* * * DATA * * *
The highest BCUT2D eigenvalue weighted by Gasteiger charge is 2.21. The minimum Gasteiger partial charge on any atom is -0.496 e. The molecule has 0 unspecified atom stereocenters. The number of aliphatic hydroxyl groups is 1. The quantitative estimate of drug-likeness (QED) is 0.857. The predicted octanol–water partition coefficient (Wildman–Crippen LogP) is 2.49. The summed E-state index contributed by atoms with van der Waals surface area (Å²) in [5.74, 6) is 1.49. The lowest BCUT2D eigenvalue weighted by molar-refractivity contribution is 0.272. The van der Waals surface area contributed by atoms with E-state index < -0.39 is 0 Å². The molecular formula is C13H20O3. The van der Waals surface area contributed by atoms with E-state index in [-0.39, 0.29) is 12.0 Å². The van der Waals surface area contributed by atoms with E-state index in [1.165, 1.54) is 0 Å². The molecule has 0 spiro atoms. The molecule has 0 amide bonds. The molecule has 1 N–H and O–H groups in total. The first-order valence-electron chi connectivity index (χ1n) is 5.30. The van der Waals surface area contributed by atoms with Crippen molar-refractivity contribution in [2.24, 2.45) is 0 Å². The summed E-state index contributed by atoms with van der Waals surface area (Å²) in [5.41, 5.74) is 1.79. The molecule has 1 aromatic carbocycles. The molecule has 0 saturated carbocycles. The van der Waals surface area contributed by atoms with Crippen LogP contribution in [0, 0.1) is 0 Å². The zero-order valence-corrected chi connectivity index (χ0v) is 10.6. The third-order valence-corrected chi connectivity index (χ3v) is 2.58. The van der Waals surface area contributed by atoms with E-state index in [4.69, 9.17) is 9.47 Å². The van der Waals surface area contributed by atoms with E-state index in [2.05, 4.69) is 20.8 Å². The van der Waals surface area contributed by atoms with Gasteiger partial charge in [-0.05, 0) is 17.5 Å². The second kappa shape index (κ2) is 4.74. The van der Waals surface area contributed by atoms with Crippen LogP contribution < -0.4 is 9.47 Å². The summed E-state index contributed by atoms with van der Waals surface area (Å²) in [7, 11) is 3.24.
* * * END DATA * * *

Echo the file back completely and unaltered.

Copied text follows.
The highest BCUT2D eigenvalue weighted by Gasteiger charge is 2.21. The minimum Gasteiger partial charge on any atom is -0.496 e. The molecule has 0 unspecified atom stereocenters. The number of aliphatic hydroxyl groups is 1. The quantitative estimate of drug-likeness (QED) is 0.857. The predicted octanol–water partition coefficient (Wildman–Crippen LogP) is 2.49. The summed E-state index contributed by atoms with van der Waals surface area (Å²) in [5.74, 6) is 1.49. The lowest BCUT2D eigenvalue weighted by molar-refractivity contribution is 0.272. The van der Waals surface area contributed by atoms with E-state index < -0.39 is 0 Å². The molecular formula is C13H20O3. The van der Waals surface area contributed by atoms with E-state index in [-0.39, 0.29) is 12.0 Å². The van der Waals surface area contributed by atoms with E-state index in [1.165, 1.54) is 0 Å². The molecule has 0 spiro atoms. The molecule has 0 amide bonds. The molecule has 1 N–H and O–H groups in total. The first-order valence-electron chi connectivity index (χ1n) is 5.30. The van der Waals surface area contributed by atoms with Crippen molar-refractivity contribution in [2.24, 2.45) is 0 Å². The summed E-state index contributed by atoms with van der Waals surface area (Å²) in [5.41, 5.74) is 1.79. The molecule has 1 aromatic carbocycles. The molecule has 0 saturated carbocycles. The van der Waals surface area contributed by atoms with Crippen LogP contribution in [0, 0.1) is 0 Å². The zero-order valence-corrected chi connectivity index (χ0v) is 10.6. The third-order valence-corrected chi connectivity index (χ3v) is 2.58. The van der Waals surface area contributed by atoms with E-state index in [4.69, 9.17) is 9.47 Å². The van der Waals surface area contributed by atoms with E-state index in [2.05, 4.69) is 20.8 Å². The van der Waals surface area contributed by atoms with Gasteiger partial charge in [-0.05, 0) is 17.5 Å². The second kappa shape index (κ2) is 4.74. The van der Waals surface area contributed by atoms with Crippen LogP contribution < -0.4 is 9.47 Å². The summed E-state index contributed by atoms with van der Waals surface area (Å²) in [7, 11) is 3.24.